As the current situation evolves, RT-PCR testing may expand. For example, people may be screened before going to the hospital for any reason. The results could help determine whether they should be isolated during their hospital stay. Testing may also be used for contact tracing and workforce screening to determine who is currently infected.

    Antibody (serology) testing

    The blood test for antibodies may be ordered when a healthcare practitioner wants to see if your body has developed antibodies to SARS-CoV-2, even if you did not have symptoms. The protocol for who will be tested for antibodies may change as more serology tests are approved by the FDA and become available.

  • What does the test result mean?

    RT-PCR tests

    • A positive PCR-RT test means that it’s very likely that you have COVID-19 and are presumed to be contagious. The result can't tell you when you were infected or how severe your symptoms are likely to be.
    • A negative PCR-RT test means it is likely you are not infected at the time of the test. However, you can still become infected later. If you currently have respiratory symptoms, a negative result may mean that you have something other than COVID-19 (e.g., influenza). Another possibility is that there is not enough SARS-CoV-2 virus in the specimen to be detected. This may be due to either a poor specimen collection or because it’s too early in an infection to detect the virus.

    Antibody (serology) testing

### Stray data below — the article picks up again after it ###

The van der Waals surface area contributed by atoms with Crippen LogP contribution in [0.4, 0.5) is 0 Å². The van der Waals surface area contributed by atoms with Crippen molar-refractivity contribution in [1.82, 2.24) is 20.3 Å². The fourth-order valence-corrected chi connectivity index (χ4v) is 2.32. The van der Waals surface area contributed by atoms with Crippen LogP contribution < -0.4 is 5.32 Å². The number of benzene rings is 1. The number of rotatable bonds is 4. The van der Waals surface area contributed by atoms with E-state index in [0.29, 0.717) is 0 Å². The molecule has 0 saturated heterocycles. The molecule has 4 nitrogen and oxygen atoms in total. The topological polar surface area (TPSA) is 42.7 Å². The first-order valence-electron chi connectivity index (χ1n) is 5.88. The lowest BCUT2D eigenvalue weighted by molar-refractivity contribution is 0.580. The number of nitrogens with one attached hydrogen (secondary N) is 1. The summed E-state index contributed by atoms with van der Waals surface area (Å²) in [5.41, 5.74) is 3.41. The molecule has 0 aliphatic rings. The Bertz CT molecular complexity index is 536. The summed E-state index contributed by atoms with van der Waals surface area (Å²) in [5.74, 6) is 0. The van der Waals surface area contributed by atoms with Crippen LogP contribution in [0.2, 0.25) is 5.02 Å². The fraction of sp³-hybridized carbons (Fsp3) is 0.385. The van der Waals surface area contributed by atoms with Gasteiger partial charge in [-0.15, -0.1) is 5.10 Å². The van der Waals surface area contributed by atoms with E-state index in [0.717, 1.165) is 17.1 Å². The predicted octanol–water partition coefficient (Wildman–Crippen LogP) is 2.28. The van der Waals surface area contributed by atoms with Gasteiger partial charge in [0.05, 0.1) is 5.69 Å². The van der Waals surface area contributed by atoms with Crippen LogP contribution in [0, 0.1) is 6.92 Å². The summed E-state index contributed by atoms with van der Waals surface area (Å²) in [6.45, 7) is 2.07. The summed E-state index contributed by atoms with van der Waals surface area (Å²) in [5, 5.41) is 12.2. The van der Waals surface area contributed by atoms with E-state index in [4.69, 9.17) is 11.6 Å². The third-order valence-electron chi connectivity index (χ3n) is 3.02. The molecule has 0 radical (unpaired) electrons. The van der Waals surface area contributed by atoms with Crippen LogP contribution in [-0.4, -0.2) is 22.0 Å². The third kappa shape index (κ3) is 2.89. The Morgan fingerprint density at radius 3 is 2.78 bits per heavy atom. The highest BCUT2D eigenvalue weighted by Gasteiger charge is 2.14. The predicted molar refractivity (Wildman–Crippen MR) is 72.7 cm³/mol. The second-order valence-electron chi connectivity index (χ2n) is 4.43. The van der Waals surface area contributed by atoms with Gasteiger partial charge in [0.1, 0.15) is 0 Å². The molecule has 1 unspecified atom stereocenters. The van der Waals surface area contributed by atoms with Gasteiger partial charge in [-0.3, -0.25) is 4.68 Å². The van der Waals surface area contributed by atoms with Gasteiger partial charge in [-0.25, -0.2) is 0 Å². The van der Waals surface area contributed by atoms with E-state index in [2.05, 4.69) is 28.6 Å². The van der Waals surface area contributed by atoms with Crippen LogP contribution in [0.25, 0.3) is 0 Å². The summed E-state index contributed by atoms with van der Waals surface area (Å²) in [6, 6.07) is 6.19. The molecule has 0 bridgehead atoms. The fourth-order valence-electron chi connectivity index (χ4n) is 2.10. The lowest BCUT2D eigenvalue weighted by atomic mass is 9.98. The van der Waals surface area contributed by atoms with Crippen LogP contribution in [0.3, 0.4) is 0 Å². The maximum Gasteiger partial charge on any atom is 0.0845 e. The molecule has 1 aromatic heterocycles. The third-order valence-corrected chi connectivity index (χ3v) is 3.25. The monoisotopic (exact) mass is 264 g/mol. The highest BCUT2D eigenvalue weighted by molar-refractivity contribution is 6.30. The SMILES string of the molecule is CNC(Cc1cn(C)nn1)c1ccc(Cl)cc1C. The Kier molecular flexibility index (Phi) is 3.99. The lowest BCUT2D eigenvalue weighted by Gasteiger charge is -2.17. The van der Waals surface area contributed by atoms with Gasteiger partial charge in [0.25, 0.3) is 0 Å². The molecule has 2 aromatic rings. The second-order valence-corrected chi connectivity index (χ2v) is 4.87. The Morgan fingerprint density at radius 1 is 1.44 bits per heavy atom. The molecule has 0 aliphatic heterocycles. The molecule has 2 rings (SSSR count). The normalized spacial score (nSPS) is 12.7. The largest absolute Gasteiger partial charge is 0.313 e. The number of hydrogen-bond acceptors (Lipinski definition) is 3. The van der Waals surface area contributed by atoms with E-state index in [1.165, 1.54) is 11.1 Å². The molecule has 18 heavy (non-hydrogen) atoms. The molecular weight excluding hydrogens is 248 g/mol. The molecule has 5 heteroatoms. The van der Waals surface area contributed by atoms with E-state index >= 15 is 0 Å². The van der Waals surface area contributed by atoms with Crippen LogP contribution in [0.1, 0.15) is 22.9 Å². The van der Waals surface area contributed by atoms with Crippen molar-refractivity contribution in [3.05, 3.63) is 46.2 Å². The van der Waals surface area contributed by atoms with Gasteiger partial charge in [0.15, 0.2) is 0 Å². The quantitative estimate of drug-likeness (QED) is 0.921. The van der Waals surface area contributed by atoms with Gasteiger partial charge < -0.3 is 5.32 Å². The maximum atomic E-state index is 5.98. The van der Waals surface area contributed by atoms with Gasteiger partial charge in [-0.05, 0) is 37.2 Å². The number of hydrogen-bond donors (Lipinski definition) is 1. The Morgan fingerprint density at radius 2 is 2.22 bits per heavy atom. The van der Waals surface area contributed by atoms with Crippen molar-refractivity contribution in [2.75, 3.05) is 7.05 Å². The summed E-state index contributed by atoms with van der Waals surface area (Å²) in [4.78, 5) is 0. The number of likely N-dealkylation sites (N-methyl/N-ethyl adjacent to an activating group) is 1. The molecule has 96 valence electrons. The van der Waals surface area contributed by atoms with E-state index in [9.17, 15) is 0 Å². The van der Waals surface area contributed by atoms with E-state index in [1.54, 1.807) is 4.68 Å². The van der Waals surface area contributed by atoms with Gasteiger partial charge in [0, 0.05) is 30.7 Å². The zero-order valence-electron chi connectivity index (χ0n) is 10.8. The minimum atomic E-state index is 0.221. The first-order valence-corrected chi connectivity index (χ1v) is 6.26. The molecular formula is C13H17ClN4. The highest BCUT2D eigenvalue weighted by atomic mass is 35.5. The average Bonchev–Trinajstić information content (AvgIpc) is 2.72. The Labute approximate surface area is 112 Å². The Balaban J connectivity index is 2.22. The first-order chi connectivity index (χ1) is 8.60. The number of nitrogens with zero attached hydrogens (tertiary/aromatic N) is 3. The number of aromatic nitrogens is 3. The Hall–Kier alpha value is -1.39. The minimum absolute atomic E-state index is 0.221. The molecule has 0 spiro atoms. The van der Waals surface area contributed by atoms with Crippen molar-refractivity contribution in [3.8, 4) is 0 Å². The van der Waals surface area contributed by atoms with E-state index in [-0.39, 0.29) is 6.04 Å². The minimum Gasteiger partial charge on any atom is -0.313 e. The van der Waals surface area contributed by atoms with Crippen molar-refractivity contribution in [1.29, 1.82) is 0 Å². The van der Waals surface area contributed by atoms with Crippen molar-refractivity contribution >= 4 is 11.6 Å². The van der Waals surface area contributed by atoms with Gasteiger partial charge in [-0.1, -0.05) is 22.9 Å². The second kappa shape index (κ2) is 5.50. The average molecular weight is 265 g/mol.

• A positive antibody test means that you were infected with SARS-CoV-2 at one time. This may mean that you are immune to the virus and may not get the infection again. However, SARS-CoV-2 is a new virus and there are still unanswered questions about whether a previous infection provides immunity and if so, for how long.
    • A negative antibody test means that your immune system has not produced antibodies to the infection, which likely means that you have not been infected with SARS-CoV-2 previously. However, you can have a negative antibody test if you are tested too soon after exposure and your body has not yet produced enough antibodies to be detected. The CDC says it takes about one to two weeks after you become ill to develop detectable antibodies, and it can take longer in some individuals.
  • Should I self-quarantine if I am exposed to someone with COVID-19 or if I have respiratory symptoms?

    Even if you don't show symptoms or do not get tested, health experts recommend quarantining yourself for 14 days if you have been exposed to coronavirus by being in close contact with someone who has been confirmed or suspected to have the disease. You may not know if you have been exposed, but if you start to show respiratory signs or symptoms, you should self-quarantine for 14 days.

  • If I am infected but don’t have symptoms, can I still spread the virus?

    Yes. Some people who have been infected by SARS-CoV-2 don't display any symptoms—they're asymptomatic. However, they can still be contagious and spread the virus to other people (carriers), which is why quarantining is important after you have been exposed to someone with COVID-19, even if you have no symptoms.

  • If I don’t have symptoms, should I get tested for the virus?

    Given the current shortage of testing available in the United States, the CDC does not prioritize COVID-19 testing for people who do not have symptoms. As labs work to expand testing, this may change in the future. 

  • Can I test myself for COVID-19 at home?